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Iowa banks show strength in first quarter


Iowa banks reported a strong first quarter of 2023 with growth in active loans, favorable liquidity and a slight increase in deposits, new data from the Federal Deposit Insurance Corp. shows.

“The year-over-year increase in Iowa bank deposits signifies Iowans’ continued trust in local banks who put customer relationships and community first,” John Sorensen, president and CEO of the Iowa Bankers Association, said in a prepared statement.

Iowa-domiciled banks reported $79.4 billion in active loans on their books as of March 31, an increase of 12.9% from the same period in 2022. The loan quality continued to be strong, as net loan charge-offs increased slightly to 0.03% of total loans, compared with 0.02% from first quarter 2022. At 0.39%, the noncurrent percentage of total loans is down from the first quarter 2022 percentage of 0.52%.

Total deposits at Iowa banks were $103 billion as of March 31, up 1% from first quarter 2022 when deposits totaled $102 billion.

First-quarter year-to-date net income for Iowa banks was $321 million, a decrease of less than 1%, or just $3 million, compared with the same period in 2022. The slight year-over-year decline of Iowa banks’ net income is due to lower net interest margins and an increase in provisions, which are set aside by institutions to protect against future loan losses, according to a news release. The increase in provision expense reflects the banking industry’s recognition of risks related to persistent economic uncertainties and slowing economic growth, as well as the increase in loan balances.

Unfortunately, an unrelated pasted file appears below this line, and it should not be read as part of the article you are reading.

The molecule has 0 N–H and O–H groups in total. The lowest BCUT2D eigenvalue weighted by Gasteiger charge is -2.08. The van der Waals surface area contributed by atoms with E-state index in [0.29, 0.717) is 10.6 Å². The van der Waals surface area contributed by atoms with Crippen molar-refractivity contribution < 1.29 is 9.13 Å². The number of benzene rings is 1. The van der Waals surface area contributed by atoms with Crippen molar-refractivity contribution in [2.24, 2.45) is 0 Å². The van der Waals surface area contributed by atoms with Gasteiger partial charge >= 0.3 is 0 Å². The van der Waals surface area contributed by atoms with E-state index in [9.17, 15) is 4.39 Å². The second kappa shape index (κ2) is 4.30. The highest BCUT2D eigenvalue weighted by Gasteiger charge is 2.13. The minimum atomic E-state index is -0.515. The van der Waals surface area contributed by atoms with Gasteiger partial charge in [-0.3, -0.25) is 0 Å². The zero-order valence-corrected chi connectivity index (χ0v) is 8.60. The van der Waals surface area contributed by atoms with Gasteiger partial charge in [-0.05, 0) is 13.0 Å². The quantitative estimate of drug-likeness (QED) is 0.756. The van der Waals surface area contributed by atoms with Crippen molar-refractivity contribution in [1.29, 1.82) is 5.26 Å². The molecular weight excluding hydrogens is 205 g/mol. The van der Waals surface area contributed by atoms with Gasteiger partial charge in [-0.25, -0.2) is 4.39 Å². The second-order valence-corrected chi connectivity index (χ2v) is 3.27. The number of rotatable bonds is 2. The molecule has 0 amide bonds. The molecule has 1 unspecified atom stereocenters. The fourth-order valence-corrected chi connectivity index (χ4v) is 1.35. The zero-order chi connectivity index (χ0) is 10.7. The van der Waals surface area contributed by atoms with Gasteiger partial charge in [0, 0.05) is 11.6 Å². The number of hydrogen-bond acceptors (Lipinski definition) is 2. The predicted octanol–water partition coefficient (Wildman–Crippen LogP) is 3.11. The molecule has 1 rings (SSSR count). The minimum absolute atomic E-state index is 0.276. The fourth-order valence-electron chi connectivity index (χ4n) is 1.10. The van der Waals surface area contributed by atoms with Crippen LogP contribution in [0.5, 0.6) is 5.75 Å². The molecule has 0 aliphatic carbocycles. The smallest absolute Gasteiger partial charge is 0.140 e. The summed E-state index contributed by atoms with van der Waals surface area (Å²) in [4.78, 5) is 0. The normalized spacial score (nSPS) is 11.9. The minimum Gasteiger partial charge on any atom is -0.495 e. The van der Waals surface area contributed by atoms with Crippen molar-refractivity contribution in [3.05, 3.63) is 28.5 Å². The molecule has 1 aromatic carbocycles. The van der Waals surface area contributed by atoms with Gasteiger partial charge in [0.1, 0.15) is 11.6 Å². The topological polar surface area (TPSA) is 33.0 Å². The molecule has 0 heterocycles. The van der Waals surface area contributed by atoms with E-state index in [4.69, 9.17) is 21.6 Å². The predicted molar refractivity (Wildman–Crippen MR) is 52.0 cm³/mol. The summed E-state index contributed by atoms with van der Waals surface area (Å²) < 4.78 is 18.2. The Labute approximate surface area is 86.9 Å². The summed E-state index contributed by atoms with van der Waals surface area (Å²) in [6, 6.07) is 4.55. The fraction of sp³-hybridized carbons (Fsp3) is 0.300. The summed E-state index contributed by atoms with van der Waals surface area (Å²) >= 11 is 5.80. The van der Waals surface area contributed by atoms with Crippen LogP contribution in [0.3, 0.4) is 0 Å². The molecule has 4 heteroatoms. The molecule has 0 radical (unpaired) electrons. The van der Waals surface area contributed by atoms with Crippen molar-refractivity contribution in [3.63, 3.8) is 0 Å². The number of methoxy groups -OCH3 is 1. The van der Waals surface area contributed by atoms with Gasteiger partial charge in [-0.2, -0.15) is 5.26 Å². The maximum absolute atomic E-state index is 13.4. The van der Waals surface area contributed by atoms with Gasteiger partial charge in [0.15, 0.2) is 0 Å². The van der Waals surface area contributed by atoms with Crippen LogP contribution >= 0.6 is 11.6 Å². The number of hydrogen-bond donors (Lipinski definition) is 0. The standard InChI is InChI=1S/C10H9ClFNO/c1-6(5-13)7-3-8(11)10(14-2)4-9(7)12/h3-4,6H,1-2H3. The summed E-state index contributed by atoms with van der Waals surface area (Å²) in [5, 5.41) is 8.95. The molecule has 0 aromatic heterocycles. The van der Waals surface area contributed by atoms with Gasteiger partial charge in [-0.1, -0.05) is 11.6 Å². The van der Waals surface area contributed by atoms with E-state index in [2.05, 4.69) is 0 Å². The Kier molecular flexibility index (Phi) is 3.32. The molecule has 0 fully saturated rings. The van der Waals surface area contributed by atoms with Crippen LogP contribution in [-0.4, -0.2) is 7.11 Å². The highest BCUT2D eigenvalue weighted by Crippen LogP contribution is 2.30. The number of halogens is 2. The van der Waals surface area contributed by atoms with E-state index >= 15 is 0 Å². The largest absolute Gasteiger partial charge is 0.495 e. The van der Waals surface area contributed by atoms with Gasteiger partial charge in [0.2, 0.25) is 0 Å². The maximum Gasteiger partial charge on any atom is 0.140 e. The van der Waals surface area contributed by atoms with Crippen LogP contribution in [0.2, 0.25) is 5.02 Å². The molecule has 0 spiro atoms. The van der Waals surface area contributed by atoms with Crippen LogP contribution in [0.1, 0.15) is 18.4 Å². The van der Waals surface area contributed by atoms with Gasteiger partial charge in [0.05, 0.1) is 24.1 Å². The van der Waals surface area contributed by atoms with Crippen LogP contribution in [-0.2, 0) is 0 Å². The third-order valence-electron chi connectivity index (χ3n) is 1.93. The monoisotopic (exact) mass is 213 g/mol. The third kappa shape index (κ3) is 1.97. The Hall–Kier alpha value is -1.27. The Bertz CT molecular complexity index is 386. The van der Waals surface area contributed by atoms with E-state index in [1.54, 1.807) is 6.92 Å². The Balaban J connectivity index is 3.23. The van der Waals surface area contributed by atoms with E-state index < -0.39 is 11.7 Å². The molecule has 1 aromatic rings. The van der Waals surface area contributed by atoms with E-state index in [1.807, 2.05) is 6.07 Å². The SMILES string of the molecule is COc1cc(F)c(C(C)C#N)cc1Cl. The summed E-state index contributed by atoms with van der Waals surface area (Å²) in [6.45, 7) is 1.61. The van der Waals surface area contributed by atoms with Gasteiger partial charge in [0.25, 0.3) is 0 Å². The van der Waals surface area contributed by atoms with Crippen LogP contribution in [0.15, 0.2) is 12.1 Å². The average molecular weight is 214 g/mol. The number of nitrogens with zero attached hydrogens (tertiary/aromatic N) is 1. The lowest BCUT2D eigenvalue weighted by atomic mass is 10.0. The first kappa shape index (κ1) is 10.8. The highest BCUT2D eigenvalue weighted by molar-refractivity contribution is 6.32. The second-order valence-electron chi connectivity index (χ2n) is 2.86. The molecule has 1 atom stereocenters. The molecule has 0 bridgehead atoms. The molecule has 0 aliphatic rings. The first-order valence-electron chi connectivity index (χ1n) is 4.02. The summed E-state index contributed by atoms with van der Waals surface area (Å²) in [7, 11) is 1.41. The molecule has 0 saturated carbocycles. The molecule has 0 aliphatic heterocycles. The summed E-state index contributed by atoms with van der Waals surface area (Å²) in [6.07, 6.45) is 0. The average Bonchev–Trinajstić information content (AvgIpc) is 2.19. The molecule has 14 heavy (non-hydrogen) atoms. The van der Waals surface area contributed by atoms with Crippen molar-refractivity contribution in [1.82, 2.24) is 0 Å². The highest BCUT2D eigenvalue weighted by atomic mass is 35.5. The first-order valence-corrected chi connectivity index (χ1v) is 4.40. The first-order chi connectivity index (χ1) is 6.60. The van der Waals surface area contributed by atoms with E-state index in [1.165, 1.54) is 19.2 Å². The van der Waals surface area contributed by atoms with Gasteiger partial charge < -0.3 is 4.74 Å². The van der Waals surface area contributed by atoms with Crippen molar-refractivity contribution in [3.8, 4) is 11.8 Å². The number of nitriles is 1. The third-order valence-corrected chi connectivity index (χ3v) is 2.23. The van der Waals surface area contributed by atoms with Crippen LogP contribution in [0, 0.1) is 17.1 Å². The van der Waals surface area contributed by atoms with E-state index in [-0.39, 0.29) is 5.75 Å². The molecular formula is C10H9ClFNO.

Average return on assets, another indicator of overall bank performance, decreased to 1.06% from 1.11% at the end of first quarter 2022. Iowa-chartered banks’ total assets amounted to $121.4 billion at the end of first quarter 2023.

Overall, the FDIC reported this week that the banking industry has proved to be resilient. In the first quarter, asset quality metrics remained favorable and the industry remains well capitalized. However, the FDIC noted that first-quarter results do not yet fully reflect the stress that began in early March.

The FDIC said the banking industry also faces significant downside risks from the effects of inflation, rising market interest rates, slower economic growth and geopolitical uncertainty. These risks have the potential to weaken credit quality and profitability and could result in further tightening of underwriting, slower loan growth and higher provision expenses, according to a news release.

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